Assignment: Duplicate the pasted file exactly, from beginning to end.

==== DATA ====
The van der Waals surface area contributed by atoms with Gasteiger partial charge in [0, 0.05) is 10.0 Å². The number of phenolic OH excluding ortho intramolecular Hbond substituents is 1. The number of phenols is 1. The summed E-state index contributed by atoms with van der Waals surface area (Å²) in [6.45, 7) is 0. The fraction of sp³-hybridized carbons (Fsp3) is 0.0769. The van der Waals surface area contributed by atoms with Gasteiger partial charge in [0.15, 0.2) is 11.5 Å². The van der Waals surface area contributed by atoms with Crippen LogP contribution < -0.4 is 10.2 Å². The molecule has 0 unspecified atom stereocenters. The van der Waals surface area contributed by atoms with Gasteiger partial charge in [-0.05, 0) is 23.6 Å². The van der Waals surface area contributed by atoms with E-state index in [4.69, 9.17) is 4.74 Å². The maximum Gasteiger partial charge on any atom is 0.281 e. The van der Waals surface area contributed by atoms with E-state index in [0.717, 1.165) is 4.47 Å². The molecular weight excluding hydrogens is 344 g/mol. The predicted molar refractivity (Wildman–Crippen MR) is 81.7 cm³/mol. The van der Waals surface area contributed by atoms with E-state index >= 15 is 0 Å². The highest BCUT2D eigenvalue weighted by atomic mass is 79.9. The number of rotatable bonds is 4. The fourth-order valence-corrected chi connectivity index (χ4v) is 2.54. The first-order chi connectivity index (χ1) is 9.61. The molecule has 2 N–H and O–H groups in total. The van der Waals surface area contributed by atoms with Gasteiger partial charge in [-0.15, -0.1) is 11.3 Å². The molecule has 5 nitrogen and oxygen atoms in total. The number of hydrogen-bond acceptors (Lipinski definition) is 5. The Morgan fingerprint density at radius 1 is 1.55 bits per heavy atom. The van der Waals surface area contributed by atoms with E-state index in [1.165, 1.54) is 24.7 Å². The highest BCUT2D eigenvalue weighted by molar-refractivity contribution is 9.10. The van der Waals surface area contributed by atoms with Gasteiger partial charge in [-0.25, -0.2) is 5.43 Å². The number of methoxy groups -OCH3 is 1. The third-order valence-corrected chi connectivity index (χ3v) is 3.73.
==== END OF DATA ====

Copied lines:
The van der Waals surface area contributed by atoms with Gasteiger partial charge in [0, 0.05) is 10.0 Å². The number of phenolic OH excluding ortho intramolecular Hbond substituents is 1. The number of phenols is 1. The summed E-state index contributed by atoms with van der Waals surface area (Å²) in [6.45, 7) is 0. The fraction of sp³-hybridized carbons (Fsp3) is 0.0769. The van der Waals surface area contributed by atoms with Gasteiger partial charge in [0.15, 0.2) is 11.5 Å². The van der Waals surface area contributed by atoms with Crippen LogP contribution < -0.4 is 10.2 Å². The molecule has 0 unspecified atom stereocenters. The van der Waals surface area contributed by atoms with Gasteiger partial charge in [-0.05, 0) is 23.6 Å². The van der Waals surface area contributed by atoms with E-state index in [4.69, 9.17) is 4.74 Å². The maximum Gasteiger partial charge on any atom is 0.281 e. The van der Waals surface area contributed by atoms with E-state index in [0.717, 1.165) is 4.47 Å². The molecular weight excluding hydrogens is 344 g/mol. The predicted molar refractivity (Wildman–Crippen MR) is 81.7 cm³/mol. The van der Waals surface area contributed by atoms with E-state index >= 15 is 0 Å². The highest BCUT2D eigenvalue weighted by atomic mass is 79.9. The number of rotatable bonds is 4. The fourth-order valence-corrected chi connectivity index (χ4v) is 2.54. The first-order chi connectivity index (χ1) is 9.61. The molecule has 2 N–H and O–H groups in total. The van der Waals surface area contributed by atoms with Gasteiger partial charge in [-0.15, -0.1) is 11.3 Å². The molecule has 5 nitrogen and oxygen atoms in total. The number of hydrogen-bond acceptors (Lipinski definition) is 5. The Morgan fingerprint density at radius 1 is 1.55 bits per heavy atom. The van der Waals surface area contributed by atoms with E-state index in [1.165, 1.54) is 24.7 Å². The highest BCUT2D eigenvalue weighted by molar-refractivity contribution is 9.10. The van der Waals surface area contributed by atoms with Gasteiger partial charge in [-0.25, -0.2) is 5.43 Å². The number of methoxy groups -OCH3 is 1. The third-order valence-corrected chi connectivity index (χ3v) is 3.73.